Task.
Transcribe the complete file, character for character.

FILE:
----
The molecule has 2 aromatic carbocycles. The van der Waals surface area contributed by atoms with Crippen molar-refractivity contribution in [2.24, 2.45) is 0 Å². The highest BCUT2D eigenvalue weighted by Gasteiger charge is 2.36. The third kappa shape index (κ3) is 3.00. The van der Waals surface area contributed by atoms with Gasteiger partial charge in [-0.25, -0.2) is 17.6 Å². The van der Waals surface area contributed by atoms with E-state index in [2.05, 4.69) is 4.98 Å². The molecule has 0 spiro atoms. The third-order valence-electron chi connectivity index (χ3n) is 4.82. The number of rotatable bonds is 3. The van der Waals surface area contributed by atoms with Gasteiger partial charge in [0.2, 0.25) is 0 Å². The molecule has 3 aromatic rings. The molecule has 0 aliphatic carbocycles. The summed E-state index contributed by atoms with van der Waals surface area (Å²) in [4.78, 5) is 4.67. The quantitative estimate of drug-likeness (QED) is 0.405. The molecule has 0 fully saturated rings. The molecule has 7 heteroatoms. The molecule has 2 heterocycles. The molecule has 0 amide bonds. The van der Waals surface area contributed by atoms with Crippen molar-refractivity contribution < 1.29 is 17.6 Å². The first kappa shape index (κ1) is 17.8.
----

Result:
The molecule has 2 aromatic carbocycles. The van der Waals surface area contributed by atoms with Crippen molar-refractivity contribution in [2.24, 2.45) is 0 Å². The highest BCUT2D eigenvalue weighted by Gasteiger charge is 2.36. The third kappa shape index (κ3) is 3.00. The van der Waals surface area contributed by atoms with Gasteiger partial charge in [-0.25, -0.2) is 17.6 Å². The van der Waals surface area contributed by atoms with E-state index in [2.05, 4.69) is 4.98 Å². The molecule has 0 spiro atoms. The third-order valence-electron chi connectivity index (χ3n) is 4.82. The number of rotatable bonds is 3. The van der Waals surface area contributed by atoms with Gasteiger partial charge in [0.2, 0.25) is 0 Å². The molecule has 3 aromatic rings. The molecule has 0 aliphatic carbocycles. The summed E-state index contributed by atoms with van der Waals surface area (Å²) in [4.78, 5) is 4.67. The quantitative estimate of drug-likeness (QED) is 0.405. The molecule has 0 fully saturated rings. The molecule has 7 heteroatoms. The molecule has 2 heterocycles. The molecule has 0 amide bonds. The van der Waals surface area contributed by atoms with Crippen molar-refractivity contribution < 1.29 is 17.6 Å². The first kappa shape index (κ1) is 17.8.